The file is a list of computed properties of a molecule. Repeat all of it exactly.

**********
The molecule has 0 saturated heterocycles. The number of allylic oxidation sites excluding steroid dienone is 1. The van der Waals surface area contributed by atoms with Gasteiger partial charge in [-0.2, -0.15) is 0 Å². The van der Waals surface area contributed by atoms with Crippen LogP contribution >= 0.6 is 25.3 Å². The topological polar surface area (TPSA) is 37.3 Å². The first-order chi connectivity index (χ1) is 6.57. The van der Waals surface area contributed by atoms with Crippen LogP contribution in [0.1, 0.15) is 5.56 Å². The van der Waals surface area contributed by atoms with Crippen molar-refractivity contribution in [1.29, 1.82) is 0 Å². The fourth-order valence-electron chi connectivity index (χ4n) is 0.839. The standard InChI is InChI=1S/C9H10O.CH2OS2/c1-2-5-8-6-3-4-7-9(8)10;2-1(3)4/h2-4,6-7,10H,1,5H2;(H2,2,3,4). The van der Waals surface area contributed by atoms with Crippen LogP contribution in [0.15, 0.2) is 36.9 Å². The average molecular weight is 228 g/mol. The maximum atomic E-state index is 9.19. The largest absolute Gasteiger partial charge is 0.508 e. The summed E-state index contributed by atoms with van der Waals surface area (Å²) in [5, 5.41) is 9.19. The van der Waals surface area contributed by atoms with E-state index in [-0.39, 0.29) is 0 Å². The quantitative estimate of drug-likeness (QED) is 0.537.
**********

The molecule has 0 saturated heterocycles. The number of allylic oxidation sites excluding steroid dienone is 1. The van der Waals surface area contributed by atoms with Gasteiger partial charge in [-0.2, -0.15) is 0 Å². The van der Waals surface area contributed by atoms with Crippen LogP contribution >= 0.6 is 25.3 Å². The topological polar surface area (TPSA) is 37.3 Å². The first-order chi connectivity index (χ1) is 6.57. The van der Waals surface area contributed by atoms with Crippen LogP contribution in [0.1, 0.15) is 5.56 Å². The van der Waals surface area contributed by atoms with Crippen molar-refractivity contribution in [1.29, 1.82) is 0 Å². The fourth-order valence-electron chi connectivity index (χ4n) is 0.839. The standard InChI is InChI=1S/C9H10O.CH2OS2/c1-2-5-8-6-3-4-7-9(8)10;2-1(3)4/h2-4,6-7,10H,1,5H2;(H2,2,3,4). The van der Waals surface area contributed by atoms with Crippen LogP contribution in [0.15, 0.2) is 36.9 Å². The average molecular weight is 228 g/mol. The maximum atomic E-state index is 9.19. The largest absolute Gasteiger partial charge is 0.508 e. The summed E-state index contributed by atoms with van der Waals surface area (Å²) in [5, 5.41) is 9.19. The van der Waals surface area contributed by atoms with E-state index in [-0.39, 0.29) is 0 Å². The quantitative estimate of drug-likeness (QED) is 0.537.